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August 10, 2018.
posted in Family Law

On behalf of The Law Office of Gustavo E. Frances, P.A.

If you want to go separate ways with your spouse, but want this separation to be legal, there are three ways to do this in the United States: divorce, annulment of marriage, and legal separation.

But if you live in Florida, legal separation is not a viable option. Unlike other states, which formally recognize the three options, Florida does not recognize legal separation.

If, for whatever reason, you want to leave your spouse – temporarily or permanently – and want to make this separation legally binding, but do not want to actually get divorced, there may be several ways to get the same legal protections that come with legal separation.

“Yes, you do not necessarily have to get a legal separation, which is not available in Florida, in order to get the same legal protections,” says our property division attorney in Fort Lauderdale at The Law Office of Gustavo E. Frances, P.A.

Legal separation per se is a contractually defined and court-honored agreement that covers each party’s rights and obligations regarding child support, custody, alimony, and other aspects of marriage while maintaining the status of “being married.”

So how do you get a legal separation in Florida without actually getting one? Since there is no way to get legally separated in Fort Lauderdale and elsewhere in Florida, there are other procedures available to you that provide you with the same legal protections offered by legal separation.

3 Ways to Separate From Your Spouse and Be Legally Protected (Without Getting A Legal Separation)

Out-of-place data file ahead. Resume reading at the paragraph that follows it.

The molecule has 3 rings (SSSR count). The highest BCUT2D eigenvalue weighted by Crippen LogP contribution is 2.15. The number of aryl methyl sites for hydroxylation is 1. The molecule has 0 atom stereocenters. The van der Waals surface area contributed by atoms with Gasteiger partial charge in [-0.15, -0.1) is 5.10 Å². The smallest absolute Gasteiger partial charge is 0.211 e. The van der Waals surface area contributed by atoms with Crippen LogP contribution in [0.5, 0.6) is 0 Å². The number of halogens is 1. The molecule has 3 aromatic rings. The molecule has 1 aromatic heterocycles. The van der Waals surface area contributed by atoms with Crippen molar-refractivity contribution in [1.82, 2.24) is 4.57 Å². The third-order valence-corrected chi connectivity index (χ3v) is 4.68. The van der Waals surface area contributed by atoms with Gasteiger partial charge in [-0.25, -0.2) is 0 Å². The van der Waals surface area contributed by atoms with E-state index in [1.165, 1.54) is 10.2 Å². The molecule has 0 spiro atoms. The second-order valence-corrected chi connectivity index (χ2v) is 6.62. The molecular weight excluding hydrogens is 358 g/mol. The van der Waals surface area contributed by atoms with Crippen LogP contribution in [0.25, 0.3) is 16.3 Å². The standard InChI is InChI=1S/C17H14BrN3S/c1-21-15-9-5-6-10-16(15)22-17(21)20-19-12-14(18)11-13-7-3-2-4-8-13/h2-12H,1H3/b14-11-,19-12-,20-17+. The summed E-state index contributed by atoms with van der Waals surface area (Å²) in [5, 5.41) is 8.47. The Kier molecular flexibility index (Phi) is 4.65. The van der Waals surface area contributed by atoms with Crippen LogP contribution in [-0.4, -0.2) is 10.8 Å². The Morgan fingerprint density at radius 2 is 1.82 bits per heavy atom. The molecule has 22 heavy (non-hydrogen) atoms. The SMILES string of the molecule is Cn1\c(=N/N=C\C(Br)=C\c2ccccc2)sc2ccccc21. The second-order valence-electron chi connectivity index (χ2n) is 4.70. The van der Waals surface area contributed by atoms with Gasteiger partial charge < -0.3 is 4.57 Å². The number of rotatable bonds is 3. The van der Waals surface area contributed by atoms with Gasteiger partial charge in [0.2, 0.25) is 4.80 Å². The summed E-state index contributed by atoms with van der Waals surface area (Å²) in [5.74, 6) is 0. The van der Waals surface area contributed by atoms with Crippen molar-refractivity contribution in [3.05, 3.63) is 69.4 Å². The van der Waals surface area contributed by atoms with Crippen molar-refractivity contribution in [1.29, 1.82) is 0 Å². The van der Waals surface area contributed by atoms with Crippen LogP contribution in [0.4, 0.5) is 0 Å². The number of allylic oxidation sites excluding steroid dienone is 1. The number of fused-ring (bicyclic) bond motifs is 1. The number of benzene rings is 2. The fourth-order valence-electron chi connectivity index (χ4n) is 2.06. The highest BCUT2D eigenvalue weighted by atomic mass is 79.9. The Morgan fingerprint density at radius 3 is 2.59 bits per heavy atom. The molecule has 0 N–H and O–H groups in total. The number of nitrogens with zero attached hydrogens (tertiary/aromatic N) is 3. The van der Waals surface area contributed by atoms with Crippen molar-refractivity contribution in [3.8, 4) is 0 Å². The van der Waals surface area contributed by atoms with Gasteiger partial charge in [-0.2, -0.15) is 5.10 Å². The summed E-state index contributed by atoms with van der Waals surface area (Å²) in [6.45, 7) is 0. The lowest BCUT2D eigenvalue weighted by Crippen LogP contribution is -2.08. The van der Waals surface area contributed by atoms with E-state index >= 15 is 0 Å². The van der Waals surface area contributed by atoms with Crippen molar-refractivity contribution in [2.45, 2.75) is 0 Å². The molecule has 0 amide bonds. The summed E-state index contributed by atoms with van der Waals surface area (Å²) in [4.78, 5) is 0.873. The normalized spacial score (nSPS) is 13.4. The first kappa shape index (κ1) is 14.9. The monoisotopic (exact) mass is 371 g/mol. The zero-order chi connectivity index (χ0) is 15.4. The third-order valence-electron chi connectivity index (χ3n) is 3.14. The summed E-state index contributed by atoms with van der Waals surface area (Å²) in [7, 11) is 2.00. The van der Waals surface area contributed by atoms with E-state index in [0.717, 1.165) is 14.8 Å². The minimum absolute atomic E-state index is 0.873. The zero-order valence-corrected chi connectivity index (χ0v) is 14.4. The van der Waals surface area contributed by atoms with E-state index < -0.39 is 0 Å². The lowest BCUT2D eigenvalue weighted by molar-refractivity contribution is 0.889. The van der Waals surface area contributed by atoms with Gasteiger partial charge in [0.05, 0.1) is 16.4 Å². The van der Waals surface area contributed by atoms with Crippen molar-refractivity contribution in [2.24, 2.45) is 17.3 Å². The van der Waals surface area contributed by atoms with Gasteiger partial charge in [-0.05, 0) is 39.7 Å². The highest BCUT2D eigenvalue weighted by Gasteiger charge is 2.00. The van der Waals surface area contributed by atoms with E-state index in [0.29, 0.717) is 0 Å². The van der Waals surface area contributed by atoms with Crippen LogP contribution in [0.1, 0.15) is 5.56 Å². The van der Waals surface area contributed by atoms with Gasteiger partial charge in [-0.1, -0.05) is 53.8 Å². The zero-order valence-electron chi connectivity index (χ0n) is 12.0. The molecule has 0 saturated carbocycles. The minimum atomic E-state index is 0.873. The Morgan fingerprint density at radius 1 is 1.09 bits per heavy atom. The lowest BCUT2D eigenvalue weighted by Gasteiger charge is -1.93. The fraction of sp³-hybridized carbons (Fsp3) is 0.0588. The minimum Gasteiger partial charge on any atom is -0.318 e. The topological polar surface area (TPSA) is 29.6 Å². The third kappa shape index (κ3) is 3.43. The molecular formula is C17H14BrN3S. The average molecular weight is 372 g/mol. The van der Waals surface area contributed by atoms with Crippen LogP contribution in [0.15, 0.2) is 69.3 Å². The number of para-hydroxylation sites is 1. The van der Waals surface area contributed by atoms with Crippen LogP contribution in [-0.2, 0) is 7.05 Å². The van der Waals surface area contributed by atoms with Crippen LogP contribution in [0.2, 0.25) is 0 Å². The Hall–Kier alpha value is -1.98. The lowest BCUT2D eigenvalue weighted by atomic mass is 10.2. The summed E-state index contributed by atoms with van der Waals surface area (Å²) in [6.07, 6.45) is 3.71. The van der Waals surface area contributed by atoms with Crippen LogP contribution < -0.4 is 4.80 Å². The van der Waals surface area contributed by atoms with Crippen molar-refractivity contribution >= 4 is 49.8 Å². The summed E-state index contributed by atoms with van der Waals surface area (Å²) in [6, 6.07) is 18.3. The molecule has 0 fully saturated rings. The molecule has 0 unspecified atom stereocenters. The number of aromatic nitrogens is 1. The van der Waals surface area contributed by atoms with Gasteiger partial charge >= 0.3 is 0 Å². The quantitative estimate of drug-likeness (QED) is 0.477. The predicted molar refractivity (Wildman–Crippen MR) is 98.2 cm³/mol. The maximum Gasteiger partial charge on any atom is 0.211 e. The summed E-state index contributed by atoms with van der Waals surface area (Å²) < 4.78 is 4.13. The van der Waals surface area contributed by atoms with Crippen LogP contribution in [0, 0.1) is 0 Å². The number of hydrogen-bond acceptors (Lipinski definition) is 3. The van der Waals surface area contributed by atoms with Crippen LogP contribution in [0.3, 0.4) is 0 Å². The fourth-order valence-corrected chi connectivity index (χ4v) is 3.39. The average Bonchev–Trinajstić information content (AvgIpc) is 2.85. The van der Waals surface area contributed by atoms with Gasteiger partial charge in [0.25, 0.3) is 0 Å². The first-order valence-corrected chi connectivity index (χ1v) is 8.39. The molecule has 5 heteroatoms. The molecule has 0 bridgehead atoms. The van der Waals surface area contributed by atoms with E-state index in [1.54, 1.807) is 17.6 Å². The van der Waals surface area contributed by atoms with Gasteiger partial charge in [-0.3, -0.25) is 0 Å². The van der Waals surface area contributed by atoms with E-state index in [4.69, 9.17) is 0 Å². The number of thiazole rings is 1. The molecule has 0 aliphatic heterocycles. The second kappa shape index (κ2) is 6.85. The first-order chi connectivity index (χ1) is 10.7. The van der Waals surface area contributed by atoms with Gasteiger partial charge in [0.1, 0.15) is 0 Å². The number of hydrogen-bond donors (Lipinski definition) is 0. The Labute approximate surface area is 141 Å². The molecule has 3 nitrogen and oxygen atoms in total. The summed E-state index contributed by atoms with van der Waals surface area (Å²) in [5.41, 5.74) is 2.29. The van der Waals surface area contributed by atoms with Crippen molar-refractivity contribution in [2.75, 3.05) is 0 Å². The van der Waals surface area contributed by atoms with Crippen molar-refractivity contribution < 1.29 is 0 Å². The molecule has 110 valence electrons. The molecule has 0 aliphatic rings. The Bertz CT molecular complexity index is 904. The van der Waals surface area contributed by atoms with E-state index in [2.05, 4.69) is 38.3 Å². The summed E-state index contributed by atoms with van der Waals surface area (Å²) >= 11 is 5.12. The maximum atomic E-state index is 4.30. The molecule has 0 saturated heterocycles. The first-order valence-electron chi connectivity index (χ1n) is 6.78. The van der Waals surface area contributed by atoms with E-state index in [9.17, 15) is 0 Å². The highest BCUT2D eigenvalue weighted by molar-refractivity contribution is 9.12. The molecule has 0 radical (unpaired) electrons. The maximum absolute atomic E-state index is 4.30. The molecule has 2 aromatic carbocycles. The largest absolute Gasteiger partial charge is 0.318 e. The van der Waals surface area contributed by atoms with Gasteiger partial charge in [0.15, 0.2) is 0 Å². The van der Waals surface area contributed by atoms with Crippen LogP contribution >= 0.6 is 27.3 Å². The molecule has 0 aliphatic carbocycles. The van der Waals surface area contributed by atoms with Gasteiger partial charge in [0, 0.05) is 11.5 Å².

File for a limited divorce: There is a thing called a “Limited Divorce” in Florida, which is essentially the same as getting divorced while maintaining the status of being married. Our experienced property division lawyer in Fort Lauderdale says that legal separation and a Limited Divorce are essentially the same things if you do this right.

However, in order to mimic the same legal protections as a legal separation would offer, you will have to file for a limited divorce through a Fort Lauderdale court and agree to voluntarily separate. Then, the court will determine child custody and child support in your limited divorce. You and your spouse will be required to provide a list of your income and assets in order to determine child support and alimony.

File a petition for support: You can also file a petition for support unconnected with the dissolution of marriage, which allows both spouses to ensure that certain obligations of the other spouse are met. For example, this petition can help a parent make sure that the other parent is providing child support payments or that the child is financially supported when the other parent is not around. You can also request help with a parenting plan and even alimony through a petition.

One of the best things about these petitions for support is that they have no residency requirements (if you want to get divorced, on the other hand, Florida courts do require one of the parties to have resided in the state for at least six months).

Create a postnuptial agreement: Arguably the most rational way to get the same legal protections a legal separation would offer is to create a postnuptial agreement. “Contrary to the popular belief, postnuptial agreements are NOT just for divorcing couples,” says our Fort Lauderdale property division attorney.

In reality, a postnuptial agreement can be created during the marriage and is a great way to put each party’s rights and obligations in writing and make them legally binding. Your lawyer can help you outline specific rules and guidelines that must be followed by your spouse without having to get a legal separation in Florida. These rules and guidelines can include but are not limited to how much time each parent spends with the children, what, if any, alimony will be paid, how much child support will be paid, and many more.

Let our experienced family law lawyer from The Law Office of Gustavo E. Frances, P.A. help you choose the best option for your particular circumstances. Schedule a free consultation by calling at 954-533-2756 or fill out this contact form.

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